The COVID-19 situation has created challenges for the real economy and financial services, yet markets have proven resilient. Financial institutions were bolstered through effective regulatory measures introduced after the global financial crisis and supported by government and central bank stimulus to tackle the health crisis and its economic impacts.
The shape of the recovery and the global geopolitical outlook, including regulatory equivalence decisions remain key uncertainties, although the inherent long-term outlook of insurers and expertise in risk management versus banks may yet again lead to the sector proving more resilient.
Coronavirus continues to cause uncertainty, but financial markets remain resilient, and equity capital markets have risen in response to successful vaccine developments, as well as the changed outlook in US politics, shrugging off chaos during the transfer of power.
The Brexit transition period ended with a late deal, that moved exchange rates favourably. It signalled some goodwill that may be beneficial, as bilateral negotiations critical to protect UK financial services are continuing. Two months in, the stresses and strains of this deal are presenting headwinds to sectors of the UK economy.
There might be light at the end of the tunnel, but the economic recovery after coronavirus will have challenges, which are likely to affect business activity, debt burden and employment in some sectors more than others.
Restoring government finances is expected to involve significant tax rises, while the post-Brexit economic impacts have only started to manifest. Leveraging areas of strength will be critical to retain a competitive advantage in the evolving geopolitical landscape.
Global temperatures have risen by a record amount in 2020, and this is increasing risks to the global economy and human health. Insurance will continue to face threats from physical risks in the form of extreme weather conditions that lead to record payouts and continue to challenge the profitability of insurers.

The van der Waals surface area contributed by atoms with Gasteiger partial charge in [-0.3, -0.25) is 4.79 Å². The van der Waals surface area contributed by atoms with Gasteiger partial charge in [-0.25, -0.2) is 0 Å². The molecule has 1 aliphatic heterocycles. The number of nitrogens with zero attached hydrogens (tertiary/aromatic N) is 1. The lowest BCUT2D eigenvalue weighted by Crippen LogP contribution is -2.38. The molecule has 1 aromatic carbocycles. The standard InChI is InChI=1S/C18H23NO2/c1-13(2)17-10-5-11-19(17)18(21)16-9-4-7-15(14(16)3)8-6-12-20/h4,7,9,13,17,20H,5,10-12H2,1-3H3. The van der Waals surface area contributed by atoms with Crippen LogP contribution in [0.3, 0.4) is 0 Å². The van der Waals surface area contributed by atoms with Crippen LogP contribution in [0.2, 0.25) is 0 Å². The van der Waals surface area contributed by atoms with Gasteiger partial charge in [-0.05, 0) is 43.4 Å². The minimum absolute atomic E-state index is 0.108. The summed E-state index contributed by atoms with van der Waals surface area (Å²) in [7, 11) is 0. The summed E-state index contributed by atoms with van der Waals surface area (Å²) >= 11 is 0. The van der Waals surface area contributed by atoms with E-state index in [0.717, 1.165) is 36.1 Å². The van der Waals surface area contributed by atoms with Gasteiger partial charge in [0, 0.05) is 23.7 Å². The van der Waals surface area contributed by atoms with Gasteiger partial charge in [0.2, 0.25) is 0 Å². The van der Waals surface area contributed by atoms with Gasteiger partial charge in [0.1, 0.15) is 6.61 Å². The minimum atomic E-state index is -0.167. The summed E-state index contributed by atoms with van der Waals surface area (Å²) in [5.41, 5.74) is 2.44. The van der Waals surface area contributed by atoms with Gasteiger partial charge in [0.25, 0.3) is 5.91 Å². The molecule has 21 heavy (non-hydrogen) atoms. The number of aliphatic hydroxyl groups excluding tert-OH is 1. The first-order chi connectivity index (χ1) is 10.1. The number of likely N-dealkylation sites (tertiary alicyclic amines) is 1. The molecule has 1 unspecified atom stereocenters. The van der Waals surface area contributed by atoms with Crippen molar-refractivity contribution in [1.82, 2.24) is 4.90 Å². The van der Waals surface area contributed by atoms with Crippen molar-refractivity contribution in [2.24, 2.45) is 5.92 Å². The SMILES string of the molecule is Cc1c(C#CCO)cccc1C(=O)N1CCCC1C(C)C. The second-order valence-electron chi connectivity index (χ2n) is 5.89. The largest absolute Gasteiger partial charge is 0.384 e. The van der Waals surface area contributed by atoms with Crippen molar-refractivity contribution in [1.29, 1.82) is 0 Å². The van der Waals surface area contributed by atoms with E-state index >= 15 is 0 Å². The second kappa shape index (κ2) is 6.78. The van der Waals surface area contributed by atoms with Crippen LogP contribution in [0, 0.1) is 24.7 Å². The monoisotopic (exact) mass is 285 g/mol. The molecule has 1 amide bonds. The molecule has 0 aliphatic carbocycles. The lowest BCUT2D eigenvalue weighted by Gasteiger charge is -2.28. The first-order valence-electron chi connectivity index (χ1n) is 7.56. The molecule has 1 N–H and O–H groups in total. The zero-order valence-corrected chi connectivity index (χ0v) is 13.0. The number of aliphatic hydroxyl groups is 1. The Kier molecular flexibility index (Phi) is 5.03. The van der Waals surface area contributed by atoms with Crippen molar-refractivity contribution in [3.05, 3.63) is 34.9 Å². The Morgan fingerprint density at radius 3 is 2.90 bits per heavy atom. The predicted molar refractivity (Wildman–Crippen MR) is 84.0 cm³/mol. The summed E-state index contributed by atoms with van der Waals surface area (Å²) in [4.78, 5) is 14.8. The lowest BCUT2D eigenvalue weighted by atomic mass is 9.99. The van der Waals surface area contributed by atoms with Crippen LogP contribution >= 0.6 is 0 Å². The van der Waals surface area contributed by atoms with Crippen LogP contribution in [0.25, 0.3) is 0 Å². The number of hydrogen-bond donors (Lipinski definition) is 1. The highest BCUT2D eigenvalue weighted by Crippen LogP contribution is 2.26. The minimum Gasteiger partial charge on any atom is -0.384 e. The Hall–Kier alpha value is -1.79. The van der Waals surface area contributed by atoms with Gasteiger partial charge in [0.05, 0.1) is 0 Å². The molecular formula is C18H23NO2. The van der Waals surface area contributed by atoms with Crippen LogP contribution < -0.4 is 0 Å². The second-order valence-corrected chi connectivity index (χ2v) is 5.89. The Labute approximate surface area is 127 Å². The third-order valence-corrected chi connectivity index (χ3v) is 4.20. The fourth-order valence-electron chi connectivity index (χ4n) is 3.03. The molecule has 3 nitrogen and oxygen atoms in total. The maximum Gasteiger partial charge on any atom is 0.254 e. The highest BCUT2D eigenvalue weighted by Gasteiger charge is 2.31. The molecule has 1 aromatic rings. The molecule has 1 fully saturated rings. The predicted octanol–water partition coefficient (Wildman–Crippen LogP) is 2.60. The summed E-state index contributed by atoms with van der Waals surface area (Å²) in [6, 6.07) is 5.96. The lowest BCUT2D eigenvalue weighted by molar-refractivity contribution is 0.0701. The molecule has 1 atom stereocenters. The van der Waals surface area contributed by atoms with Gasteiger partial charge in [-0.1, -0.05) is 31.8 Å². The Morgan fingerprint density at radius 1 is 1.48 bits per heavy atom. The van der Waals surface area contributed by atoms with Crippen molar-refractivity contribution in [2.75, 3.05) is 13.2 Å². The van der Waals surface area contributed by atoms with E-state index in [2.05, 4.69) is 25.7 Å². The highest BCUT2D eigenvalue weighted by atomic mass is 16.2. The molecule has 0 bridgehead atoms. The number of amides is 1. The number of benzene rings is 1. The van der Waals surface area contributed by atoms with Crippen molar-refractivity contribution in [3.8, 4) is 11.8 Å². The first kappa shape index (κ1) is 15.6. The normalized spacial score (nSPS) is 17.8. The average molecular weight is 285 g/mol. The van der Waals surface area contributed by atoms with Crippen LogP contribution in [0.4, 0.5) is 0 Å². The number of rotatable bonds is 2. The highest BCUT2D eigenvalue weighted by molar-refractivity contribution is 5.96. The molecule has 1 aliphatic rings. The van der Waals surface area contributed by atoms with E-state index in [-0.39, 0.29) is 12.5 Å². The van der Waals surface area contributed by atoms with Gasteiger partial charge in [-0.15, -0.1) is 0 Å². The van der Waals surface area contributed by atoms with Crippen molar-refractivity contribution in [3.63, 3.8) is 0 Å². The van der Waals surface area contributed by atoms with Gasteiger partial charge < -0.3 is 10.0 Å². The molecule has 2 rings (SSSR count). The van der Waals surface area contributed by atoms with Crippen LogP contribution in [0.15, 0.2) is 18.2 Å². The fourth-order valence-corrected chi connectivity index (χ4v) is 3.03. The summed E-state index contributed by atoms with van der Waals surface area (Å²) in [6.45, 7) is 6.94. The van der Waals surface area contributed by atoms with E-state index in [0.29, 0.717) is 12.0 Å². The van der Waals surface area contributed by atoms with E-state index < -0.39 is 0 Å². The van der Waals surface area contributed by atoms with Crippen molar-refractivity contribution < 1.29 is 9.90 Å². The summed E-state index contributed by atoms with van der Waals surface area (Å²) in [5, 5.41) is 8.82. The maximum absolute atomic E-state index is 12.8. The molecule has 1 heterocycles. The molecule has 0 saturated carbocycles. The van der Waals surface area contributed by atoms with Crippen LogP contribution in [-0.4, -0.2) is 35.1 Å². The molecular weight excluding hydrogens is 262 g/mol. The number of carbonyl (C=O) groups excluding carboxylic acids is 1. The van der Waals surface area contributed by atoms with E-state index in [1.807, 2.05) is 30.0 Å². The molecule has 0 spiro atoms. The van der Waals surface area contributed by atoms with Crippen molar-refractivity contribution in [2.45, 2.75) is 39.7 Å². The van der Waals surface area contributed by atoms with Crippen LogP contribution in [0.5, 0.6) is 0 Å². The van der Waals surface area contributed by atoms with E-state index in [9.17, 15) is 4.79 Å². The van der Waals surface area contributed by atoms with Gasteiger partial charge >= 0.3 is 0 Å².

Insurers that evaluate the exposure of their investment and underwriting portfolios will have more opportunities for bringing new and innovative products that are priced appropriately for their growing customer needs.
Nutmeg’s Socially Responsible Investment (SRI) portfolio is an example of the type of ethical investing now accessible to consumers, and we expect activity in this market to grow.
Insurers must protect investments, especially as we transition to a low-carbon world. However, financial markets can quickly reprice assets that are under threat from climate change and, therefore, insurers will need to be mindful of this risk to their balance sheets.
Some effort has already been made in this space with a number of top-10 European property and casualty insurers restricting insurance coverage of coal-related assets.
Simply standing still on these issues will not be enough, especially with increased focus from the UK government and regulators. The insurance industry must showcase that it is committed to its environmental, social and governance (ESG) footprint.
The appeal of post-Brexit deregulation has been constrained by the need for regulatory equivalence to retain market access.
The Financial Services Bill gives UK regulators new powers, and their aim for the UK’s future legislative and regulatory framework remains to protect markets and consumers.
UK regulators have been leading on climate risk and sustainability, and coronavirus has increased focus in those areas further. Green tax credits can open new opportunities, incentivising innovation and attracting firms from the increasing number of global jurisdictions aligned to the same objectives.
In general insurance, we have clear regulatory guidance, much trailed, around pricing practices and the treatment of new versus existing customers in home and motor insurance and effectively bans front and back book pricing.
This will present an execution challenge for insurers and brokers, and will significantly challenge the aggregator distribution model that has been dominant in UK personal lines insurers.
This challenge augments the ongoing focus on fair and appropriate treatment of vulnerable customers, which brings an enduring need for simple, transparent messaging and consideration of an omni-channel approach.
In driving towards encouraging insurers to demonstrate the features and benefits of cover and meeting their needs, the regulator has effectively concluded that other softer measures, such as price transparency, have been insufficient to change profound and widely communicated concerns that it has about the operation of the personal lines market in the UK. The industry cannot say it hasn't been warned.
The impact of coronavirus has driven a need to adopt greater agility and better resilience in insurance operating models, to flex and meet changing service-delivery requirements.
The industry has demonstrated a wide variety of responses to the shift away from office working, reflecting a varying level of investment in technology estates.